“What is this?” Judas squared his body to Father.

“Judas, the entire wrath of Rome is about to rain down on us. He’s not yet eighteen. We have to think of our fam—”

“Let it rain! We’ve trained our whole lives for this. You sacked the governor’s palace with me. The revolution has begun!” Judas raised his hands in the air as if we had already achieved victory. “We can’t stop it now.” Judas dropped his hands and inched closer to Father. Their noses nearly touched. Mother gripped her hands against her chest. Her eyes darted between Father and me.

“It’s too much, Judas!” Father took a step back. “Simeon told me General Varus himself is coming to Sepphoris. We can’t win.

We’ll lose every man. My son. My family line with it.”

Judas studied Father as if he were a peculiarity. He shook his head and paced before the doorway. The sica blade tapped against his chin.

“Daniel, Daniel, Daniel. If only Gideon had been so pessimistic. Or perhaps King David facing a Philistine giant. Did not Judah the Maccabee face similar odds? Where would we be then, hmmm?”

Father shuffled away from the door. He positioned himself between Judas and me. I snuck a step closer to the door.

“Enough games, Daniel. The end of days is here. Your namesake saw this day hundreds of years ago. A day when we would smash the idol of the kingdoms of this world and establish an everlasting kingdom. The Prophet Amos prophesied of the day when justice would roll down like mighty waters. That day is here! We can only lose if we do not march into battle.”

My chest pounded. Today was the day. I was afraid it would come before I was old enough. That I wouldn’t get to be in the fight, but it was here. Why wouldn’t Father let me go?

“Judas, I must protest. The law of Moses says that soldiers should first be —”

“I can do it, Father!” I interrupted. My face burned.

My parents’ eyes hurt me more than a well-earned thrashing could.

“There, you see?” Judas added “He can do it. Besides, there are thousands of Roman soldiers coming against the soldiers of God, Daniel. We need every man.”

Judas tried to step past Father. Father extended his injured leg, shifting in front of him. He winced. My whitened knuckles began to ache. I slackened my grip on my weapon. A bead of sweat tickled the back of my ear.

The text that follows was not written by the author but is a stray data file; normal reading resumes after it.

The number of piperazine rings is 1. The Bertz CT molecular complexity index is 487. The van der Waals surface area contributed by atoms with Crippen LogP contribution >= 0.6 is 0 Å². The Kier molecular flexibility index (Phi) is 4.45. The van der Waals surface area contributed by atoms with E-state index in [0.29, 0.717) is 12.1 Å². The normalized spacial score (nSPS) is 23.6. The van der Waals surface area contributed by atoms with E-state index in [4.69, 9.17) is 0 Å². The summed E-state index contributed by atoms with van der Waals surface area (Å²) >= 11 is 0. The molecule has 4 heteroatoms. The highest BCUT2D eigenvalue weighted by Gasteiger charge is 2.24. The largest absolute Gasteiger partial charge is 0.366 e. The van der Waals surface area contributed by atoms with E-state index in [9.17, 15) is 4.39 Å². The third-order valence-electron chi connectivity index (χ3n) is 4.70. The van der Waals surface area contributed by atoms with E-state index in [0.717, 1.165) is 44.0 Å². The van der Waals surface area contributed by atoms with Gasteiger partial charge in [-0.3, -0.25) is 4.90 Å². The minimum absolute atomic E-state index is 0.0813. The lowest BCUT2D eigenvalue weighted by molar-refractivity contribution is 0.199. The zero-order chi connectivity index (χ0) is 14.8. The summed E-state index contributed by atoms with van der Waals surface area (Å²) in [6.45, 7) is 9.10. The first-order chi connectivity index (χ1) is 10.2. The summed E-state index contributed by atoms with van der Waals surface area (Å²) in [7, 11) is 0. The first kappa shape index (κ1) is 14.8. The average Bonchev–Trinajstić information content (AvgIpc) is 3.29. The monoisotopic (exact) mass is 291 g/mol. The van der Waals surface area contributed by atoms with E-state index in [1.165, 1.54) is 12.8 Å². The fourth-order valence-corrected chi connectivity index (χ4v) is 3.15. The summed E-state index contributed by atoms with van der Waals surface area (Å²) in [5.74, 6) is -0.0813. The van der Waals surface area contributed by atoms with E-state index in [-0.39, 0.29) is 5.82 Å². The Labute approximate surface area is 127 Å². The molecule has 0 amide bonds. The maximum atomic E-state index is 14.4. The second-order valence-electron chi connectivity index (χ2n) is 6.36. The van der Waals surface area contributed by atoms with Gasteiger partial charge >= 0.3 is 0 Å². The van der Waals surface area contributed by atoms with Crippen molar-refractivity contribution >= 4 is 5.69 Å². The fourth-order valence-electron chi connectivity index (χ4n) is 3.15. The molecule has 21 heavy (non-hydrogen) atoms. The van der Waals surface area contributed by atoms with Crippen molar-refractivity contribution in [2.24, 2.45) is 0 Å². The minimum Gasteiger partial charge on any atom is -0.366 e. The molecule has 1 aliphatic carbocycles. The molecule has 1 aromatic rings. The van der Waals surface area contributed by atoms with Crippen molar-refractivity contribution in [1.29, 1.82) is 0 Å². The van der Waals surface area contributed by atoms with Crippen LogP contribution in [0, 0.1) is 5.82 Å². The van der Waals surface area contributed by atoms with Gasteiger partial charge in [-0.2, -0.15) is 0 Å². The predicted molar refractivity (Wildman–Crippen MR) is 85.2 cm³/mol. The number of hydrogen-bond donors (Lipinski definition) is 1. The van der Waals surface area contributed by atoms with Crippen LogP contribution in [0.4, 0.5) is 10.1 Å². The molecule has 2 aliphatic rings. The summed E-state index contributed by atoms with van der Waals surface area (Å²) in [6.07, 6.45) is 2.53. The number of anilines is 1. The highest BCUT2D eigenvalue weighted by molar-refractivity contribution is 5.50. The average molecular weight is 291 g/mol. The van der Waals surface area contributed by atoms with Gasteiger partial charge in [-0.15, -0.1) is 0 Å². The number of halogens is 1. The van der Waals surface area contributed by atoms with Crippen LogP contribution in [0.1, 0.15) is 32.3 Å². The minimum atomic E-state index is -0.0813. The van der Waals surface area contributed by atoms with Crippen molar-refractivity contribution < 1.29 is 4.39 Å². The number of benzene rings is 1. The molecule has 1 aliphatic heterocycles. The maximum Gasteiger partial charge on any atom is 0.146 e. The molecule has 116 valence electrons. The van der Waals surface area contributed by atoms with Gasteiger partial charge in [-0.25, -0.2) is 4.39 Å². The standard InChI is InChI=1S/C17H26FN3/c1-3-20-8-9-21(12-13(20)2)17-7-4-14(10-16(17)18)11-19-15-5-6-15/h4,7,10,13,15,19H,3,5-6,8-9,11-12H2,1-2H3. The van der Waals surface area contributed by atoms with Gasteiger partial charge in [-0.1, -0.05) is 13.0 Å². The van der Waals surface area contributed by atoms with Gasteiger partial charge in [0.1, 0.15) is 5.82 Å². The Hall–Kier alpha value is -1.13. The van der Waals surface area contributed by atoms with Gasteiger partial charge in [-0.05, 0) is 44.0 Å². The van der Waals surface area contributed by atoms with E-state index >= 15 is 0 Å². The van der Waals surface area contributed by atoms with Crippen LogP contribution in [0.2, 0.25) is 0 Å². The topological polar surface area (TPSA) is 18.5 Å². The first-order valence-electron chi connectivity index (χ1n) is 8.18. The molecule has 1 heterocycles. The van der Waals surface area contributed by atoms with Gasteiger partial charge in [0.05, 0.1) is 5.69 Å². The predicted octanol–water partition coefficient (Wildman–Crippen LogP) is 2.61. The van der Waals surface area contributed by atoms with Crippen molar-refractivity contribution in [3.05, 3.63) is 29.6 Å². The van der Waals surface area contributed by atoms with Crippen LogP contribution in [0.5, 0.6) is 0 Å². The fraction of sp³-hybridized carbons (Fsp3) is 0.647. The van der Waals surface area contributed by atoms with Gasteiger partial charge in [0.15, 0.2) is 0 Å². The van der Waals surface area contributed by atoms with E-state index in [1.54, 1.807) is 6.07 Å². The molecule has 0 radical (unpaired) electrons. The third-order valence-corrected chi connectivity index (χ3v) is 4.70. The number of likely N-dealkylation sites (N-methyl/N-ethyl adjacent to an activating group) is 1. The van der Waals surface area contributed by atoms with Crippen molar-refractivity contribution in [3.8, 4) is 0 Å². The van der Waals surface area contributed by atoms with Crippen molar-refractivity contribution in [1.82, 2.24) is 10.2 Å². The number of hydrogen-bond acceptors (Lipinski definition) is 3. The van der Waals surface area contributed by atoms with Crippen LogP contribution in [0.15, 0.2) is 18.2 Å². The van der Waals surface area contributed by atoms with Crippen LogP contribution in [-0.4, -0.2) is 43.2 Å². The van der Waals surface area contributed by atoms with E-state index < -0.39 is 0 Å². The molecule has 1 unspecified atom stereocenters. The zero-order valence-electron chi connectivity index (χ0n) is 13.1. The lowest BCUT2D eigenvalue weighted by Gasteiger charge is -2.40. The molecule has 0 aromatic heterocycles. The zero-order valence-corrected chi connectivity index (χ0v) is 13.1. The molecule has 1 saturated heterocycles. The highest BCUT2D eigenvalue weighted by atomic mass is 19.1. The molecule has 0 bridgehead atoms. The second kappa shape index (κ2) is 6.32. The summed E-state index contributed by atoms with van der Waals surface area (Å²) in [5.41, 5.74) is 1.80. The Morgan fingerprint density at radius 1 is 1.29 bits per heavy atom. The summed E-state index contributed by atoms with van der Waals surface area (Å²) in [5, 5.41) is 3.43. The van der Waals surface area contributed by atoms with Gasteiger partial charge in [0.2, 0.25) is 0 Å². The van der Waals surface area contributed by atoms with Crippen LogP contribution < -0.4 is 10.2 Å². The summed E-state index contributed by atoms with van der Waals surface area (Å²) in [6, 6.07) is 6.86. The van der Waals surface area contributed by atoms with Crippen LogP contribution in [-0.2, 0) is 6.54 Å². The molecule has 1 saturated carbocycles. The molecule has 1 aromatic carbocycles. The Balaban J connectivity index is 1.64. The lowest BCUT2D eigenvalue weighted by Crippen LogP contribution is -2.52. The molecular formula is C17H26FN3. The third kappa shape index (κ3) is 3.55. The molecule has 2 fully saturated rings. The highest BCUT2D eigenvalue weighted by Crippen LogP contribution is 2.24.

“Judas,” Father looked over his shoulder. His eyes met mine. He released a long sigh. “He’s my son. My only son. Can’t you see—”

“Daniel, let him go.” Mother interjected. All eyes turned to her. “It will be alright.”

Father stared at mother with an open mouth.

Judas cracked a wide smile.

“Now you see, Daniel. You are being less sensible than a woman.” He patted Father’s shoulder and laughed. He strode out the door, shaking his head at his joke. “Let us meet our destiny!” he called from outside.

Mother returned Father’s gaze. A single tear fell down her cheek. It was as if they were having a conversation I couldn’t hear. Finally, Father extended his hand. Mother took it and squeezed once. Father ambled out the door. He motioned subtly for me to follow.

I tested the blade against my arm hairs. Razor sharp. I crossed the room to Mother. We were alone. I lowered my face to kiss her forehead. She placed her thumb and forefinger on my chin, holding my face towards her. She spoke in a whisper.

“You take care of your father. Do you understand, Justus?”

I nodded.

A matching tear ran down her dry cheek. She pressed her head into my chest and squeezed tight. A single sob shook her small frame. Her back rose with an inhale. She pulled herself away and wiped her cheeks with her palms. She pointed towards the door unwilling or unable to look at me.

“I swear by God I’ll bring him home, Mother.”

Her head snapped up. The moisture in her eyes enhanced the deep brown color in them.

“Do not swear the future by He who makes it, Justus.”

“Justus!” The voice of Judas came from outside. “Our destiny awaits.”

I set my jaw and stepped through the threshold. The thunk of another catapult echoed over Sepphoris….